It should be noted that in both cases, if the change of the job description should be so extensive that its content exceeds or should also change the agreed type of work in the employment contract, this can only happen if the employee agrees to it, except for the exhaustively defined cases in Section 41 of the Labour Code.
The role of the job description in breach of duty
The existence of a properly prepared job description can bring significant benefits to the employer should the employer wish to address with the employee any breaches of the employee’s duties or unsatisfactory performance or expectations for the performance of the agreed work.
In fact, the job description can provide a very good basis for the employer to document what specific duties the employee has in the performance of the job, what the employer’s expectations are for the performance of the job and for the employee’s skills and abilities, and, if applicable, what instructions the employee was or is expected to follow.
Problems may arise in the determination of work duties and the imposition of work, particularly in matters of breach of duty or refusal to perform the task imposed. It is in the interests of both the employer and the employee that the content of the job description makes these facts clear. The principle that failure to perform a duty which does not fall within the employee’s job description and the type of work agreed upon cannot be regarded as a breach of employment duties, as follows, inter alia, from the Czech Supreme Court’s decision 6 Cz 3/88: “The scope of work which an employee is obliged to perform in an employment relationship is defined by the type of work agreed upon. In contrast, the job description is a more detailed description of the work (work activities) which the employee is obliged to perform within the agreed type of work. The employer cannot, without further reference to the job description, require the employee to carry out work which is outside the agreed type of work.”
There is no consensus in the professional debate as to whether the job description should be part of the employment contract or not. The law does not impose such an obligation on the employer, but case law and in particular practice suggest that specifying the work activity within the employment contract has advantages, particularly in relation to the enforcement of specific employment obligations.
When drafting and creating job descriptions for specific positions (types of work), it is important to balance a certain degree of generality on the one hand and sufficient certainty on the other. Too much generality and vagueness can lead to the job description becoming a formal document that is not actually used.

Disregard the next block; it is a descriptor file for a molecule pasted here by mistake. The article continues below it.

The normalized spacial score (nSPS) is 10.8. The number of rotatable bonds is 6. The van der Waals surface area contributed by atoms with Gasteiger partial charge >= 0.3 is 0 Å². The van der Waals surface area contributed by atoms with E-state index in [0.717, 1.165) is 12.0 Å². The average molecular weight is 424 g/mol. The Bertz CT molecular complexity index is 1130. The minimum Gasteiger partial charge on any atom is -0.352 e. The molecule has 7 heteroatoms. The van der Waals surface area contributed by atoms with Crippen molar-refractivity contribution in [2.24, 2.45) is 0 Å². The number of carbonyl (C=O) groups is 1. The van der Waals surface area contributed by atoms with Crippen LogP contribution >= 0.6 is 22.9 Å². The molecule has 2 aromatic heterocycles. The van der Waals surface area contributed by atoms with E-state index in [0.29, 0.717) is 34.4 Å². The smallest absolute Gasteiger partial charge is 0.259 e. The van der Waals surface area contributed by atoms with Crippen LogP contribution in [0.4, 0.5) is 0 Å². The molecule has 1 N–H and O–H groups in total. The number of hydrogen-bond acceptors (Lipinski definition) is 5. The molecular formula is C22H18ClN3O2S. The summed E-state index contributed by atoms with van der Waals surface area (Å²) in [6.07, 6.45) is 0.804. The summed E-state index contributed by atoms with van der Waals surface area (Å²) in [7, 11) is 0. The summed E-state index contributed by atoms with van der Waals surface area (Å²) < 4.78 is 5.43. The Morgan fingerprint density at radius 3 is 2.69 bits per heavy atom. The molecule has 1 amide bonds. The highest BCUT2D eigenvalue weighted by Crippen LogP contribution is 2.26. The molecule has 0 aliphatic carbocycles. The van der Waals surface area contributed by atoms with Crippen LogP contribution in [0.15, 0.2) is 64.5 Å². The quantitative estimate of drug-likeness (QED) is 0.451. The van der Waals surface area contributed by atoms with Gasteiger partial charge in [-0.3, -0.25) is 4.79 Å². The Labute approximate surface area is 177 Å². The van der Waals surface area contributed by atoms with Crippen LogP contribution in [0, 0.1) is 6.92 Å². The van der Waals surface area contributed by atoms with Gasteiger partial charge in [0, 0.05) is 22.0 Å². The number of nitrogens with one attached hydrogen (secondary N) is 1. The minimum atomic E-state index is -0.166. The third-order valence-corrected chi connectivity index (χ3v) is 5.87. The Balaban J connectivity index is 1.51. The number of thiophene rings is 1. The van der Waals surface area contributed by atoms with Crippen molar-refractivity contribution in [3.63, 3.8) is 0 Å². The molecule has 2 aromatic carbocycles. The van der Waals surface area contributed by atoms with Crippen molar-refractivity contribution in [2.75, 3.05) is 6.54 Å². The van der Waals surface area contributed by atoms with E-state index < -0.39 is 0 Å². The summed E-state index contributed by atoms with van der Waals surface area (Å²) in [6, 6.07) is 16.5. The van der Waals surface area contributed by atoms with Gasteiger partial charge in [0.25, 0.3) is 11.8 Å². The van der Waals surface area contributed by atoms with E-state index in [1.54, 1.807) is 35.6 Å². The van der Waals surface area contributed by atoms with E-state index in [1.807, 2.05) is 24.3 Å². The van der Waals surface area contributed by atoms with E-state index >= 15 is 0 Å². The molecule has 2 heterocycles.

Employer’s information obligation
Last but not least, it is also worth mentioning the appropriateness of determining the job description in relation to the employer’s obligation to disclose, upon request, the job classification, job description and working conditions of a temporarily incapacitated employee to the competent health insurance authority and the attending physician pursuant to Section 65(1)(b) of the Czech Act No. 187/2006 Coll., on Sickness Insurance.
The employers’ argument that they cannot fulfil this obligation because they are not obliged to disclose the job description to their employees is legitimate, but they risk not only a fine of up to CZK 20,000 under the same law. The aim of this obligation is, among other things, to comply with the conditions of occupational health protection according to the Czech Government Regulation No. 361/2007 Coll., the violation of which may render the employer liable for the employee’s incapacity for work or long-term incapacity for work.
In general, we consider it highly advisable for the employer to set out and communicate the job description within the limits of the agreed type of work to the employee, with a reasonable degree of specificity, so that the job description brings sufficient certainty to the employment relationship for the parties to clarify, in particular, the employer’s expectations of the employee.
It can be concluded that we consider that it is possible and permissible, and beyond the scope of practicality for the employer, for the job description to be a rather one-sided document communicated by the employer to the employee, which brings much more flexibility to the employer, and we are of the opinion that there should not be any problems with the enforceability of the employee’s obligations if the employee is properly familiarised with the job description.
We are available to answer any questions you may have regarding the job description and other aspects of the employment contract and employment relations, so please do not hesitate to contact us.
Mgr. Jakub Málek, managing partner – email@example.com
Ráchel Kouklíková, legal assistant – firstname.lastname@example.org